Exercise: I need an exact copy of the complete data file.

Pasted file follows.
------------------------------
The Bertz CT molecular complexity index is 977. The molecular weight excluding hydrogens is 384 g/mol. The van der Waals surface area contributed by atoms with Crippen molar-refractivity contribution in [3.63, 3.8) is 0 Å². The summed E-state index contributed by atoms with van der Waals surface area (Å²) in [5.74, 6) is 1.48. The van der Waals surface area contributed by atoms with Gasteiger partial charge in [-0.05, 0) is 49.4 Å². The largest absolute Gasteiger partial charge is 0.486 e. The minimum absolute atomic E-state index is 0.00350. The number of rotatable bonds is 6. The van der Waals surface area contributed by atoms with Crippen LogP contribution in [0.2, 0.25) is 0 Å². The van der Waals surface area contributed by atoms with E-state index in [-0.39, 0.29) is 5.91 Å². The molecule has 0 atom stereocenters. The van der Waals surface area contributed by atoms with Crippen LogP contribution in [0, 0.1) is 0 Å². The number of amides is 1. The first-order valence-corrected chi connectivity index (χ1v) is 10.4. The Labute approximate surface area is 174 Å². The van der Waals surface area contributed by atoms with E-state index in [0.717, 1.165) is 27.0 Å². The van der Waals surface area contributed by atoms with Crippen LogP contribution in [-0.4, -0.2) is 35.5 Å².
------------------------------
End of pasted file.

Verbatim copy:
The Bertz CT molecular complexity index is 977. The molecular weight excluding hydrogens is 384 g/mol. The van der Waals surface area contributed by atoms with Crippen molar-refractivity contribution in [3.63, 3.8) is 0 Å². The summed E-state index contributed by atoms with van der Waals surface area (Å²) in [5.74, 6) is 1.48. The van der Waals surface area contributed by atoms with Gasteiger partial charge in [-0.05, 0) is 49.4 Å². The largest absolute Gasteiger partial charge is 0.486 e. The minimum absolute atomic E-state index is 0.00350. The number of rotatable bonds is 6. The van der Waals surface area contributed by atoms with Crippen LogP contribution in [0.2, 0.25) is 0 Å². The van der Waals surface area contributed by atoms with E-state index in [-0.39, 0.29) is 5.91 Å². The molecule has 0 atom stereocenters. The van der Waals surface area contributed by atoms with Crippen LogP contribution in [0, 0.1) is 0 Å². The number of amides is 1. The first-order valence-corrected chi connectivity index (χ1v) is 10.4. The Labute approximate surface area is 174 Å². The van der Waals surface area contributed by atoms with E-state index in [0.717, 1.165) is 27.0 Å². The van der Waals surface area contributed by atoms with Crippen LogP contribution in [-0.4, -0.2) is 35.5 Å².